Liquid screen protectors are neat for many reasons with the first being that it’s liquid glass. The second is that it improves the impact protection of your device. A tiny layer of glass can improve the strength of your screen by a decent amount. I know that for a fact.
The downside of liquid screen protectors is that they are heavily marketed as improving the oleophobic coating and scratch resistance of a product and I’m less convinced that actually happens. At the end of the day, I wouldn’t use a liquid screen protector by itself. It’s a good add-on for an existing setup of a case and screen protector.
Specifically for the Nano 2.0, I tested the oleophobic coating and impact protection. I did different tests with other brands such as Whoosh and Spigen so if you’re interested in seeing how liquid screen protectors deal with cracks and scratches, I’d recommend watching my in-depth video where I cover everything you need to know about liquid screen protectors.
In-depth Liquid Screen Protector video: https://youtu.be/NIPOTDUnUfo
Get the CrystalTech Nano 2.0 on Amazon!
Amazon US: https://mreh.ca/2KX3hj5
Amazon CA: https://mreh.ca/2KYqZM1
Amazon UK: https://mreh.ca/2L6naBa
Amazon DE: https://mreh.ca/2KYr1U9
At MREH, Monty and I base all our videos on actual usage. Liquid screen protectors are tougher to review as we have to wait 48 hours each time we apply it a device. With the Nano 2.0, we put it on an Apple Watch Series 2, an iPhone 6 Plus, a rock and a screen protector.
Now the Nano 2.0 had the most marketing fluff. On top of the normal claims of hardness, water repelling and scratch resistance, they added anti-bacterial and anti-radiation as well. I’ll get into this marketing fluff in a bit.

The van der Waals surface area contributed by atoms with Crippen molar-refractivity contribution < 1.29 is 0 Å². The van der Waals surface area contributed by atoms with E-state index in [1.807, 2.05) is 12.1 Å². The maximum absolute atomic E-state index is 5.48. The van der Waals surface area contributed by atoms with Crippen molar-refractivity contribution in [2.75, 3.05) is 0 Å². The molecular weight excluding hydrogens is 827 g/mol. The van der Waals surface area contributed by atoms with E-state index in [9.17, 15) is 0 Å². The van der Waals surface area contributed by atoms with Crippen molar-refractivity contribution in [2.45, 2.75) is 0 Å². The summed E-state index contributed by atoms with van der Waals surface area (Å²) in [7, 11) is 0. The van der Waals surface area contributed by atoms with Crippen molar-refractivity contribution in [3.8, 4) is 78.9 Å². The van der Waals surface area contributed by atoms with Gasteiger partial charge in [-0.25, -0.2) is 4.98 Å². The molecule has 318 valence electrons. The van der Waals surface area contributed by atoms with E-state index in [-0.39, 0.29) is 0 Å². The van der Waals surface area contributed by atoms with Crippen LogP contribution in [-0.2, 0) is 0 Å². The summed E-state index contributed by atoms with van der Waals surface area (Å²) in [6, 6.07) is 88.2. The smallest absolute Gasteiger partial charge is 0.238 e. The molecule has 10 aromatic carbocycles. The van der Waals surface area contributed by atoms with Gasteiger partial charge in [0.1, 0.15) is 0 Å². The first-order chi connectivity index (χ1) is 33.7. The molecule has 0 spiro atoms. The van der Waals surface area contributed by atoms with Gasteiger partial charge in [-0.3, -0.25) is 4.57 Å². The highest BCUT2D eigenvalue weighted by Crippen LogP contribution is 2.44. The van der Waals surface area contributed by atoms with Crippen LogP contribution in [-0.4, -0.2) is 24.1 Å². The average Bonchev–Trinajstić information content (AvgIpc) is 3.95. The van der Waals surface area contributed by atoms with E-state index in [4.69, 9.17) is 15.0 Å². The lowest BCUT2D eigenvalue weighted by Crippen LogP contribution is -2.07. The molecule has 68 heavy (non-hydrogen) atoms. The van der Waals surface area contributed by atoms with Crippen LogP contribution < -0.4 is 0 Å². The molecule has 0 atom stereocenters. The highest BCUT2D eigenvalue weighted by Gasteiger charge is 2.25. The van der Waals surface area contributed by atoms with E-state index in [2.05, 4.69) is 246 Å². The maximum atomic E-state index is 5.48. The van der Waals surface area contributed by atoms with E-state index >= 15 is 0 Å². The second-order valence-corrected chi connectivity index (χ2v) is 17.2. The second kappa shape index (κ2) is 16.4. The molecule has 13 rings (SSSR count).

Installing the Nano 2.0 was no different than every other screen protector we came across. We slathered the liquid screen protector on our devices and rock using a wet wipe. Oddly enough, the Nano 2.0 was the only product that actually felt different. The Whoosh! Diamond Defense felt like a regular wet wipe and the Spigen felt similar.
As I mentioned at the beginning of the video, I was most interested in the oleophobic coating and impact protection with the Nano 2.0. To test the coating, I used my oldest iPhone, a 6 Plus and did a water droplet test to see how worn down the screen was. I then added the screen protector to the device and let it cure for 48 hours. I redid the water tests and couldn’t really see a difference in how quickly the water came off the screen.
To give you a sense of how an oleophobic coating is suppose to work, check out how quickly the water rolls of the side of my iPhone X with the stock oleophobic coating compared to the side that’s been stripped by a magic eraser.
Now at this point, it may seem like the water repelling nature of the liquid screen protector is false but the rock I put the Nano 2.0 on did repel a bit of water. It didn’t do much when submerged so it’s not entirely false. It’s just not as strong as the coating’s we’re use to.
If you want to see if these liquid screen protectors improve the scratch resistance, do check out my in-depth tests in my longer video where I scratch an actual iPhone with a Spigen Liquid screen protector on it.
For impact protection, I took three identical screen protectors and coated one with the Nano 2.0. I will note that this was the 4th thing I coated with the product so I wasn’t expecting it to be terribly strong.
I used my old screen testing apparatus and used the first screen protector to determine approximately how hight it would take for the glass to break from an impact using a 200g steel ball. It broke at 9 inches. I used the second screen protector to make sure that was the right height. That broke at 10 inches. Then I used the glass with the liquid screen protector and started to drop the ball at 10 inches. It broke at 16 which is pretty neat to see. This added impact protection isn’t actually marketed by CrystalTech which is a bit odd in my opinion since they do point out the anti-bacterial properties which from my understanding, occur naturally when liquid glass cures. And the anti-radiation bit? Well, you are adding glass to your device so it is going to stop something. So CrystalTech isn’t completely fibbing when it comes to their products.
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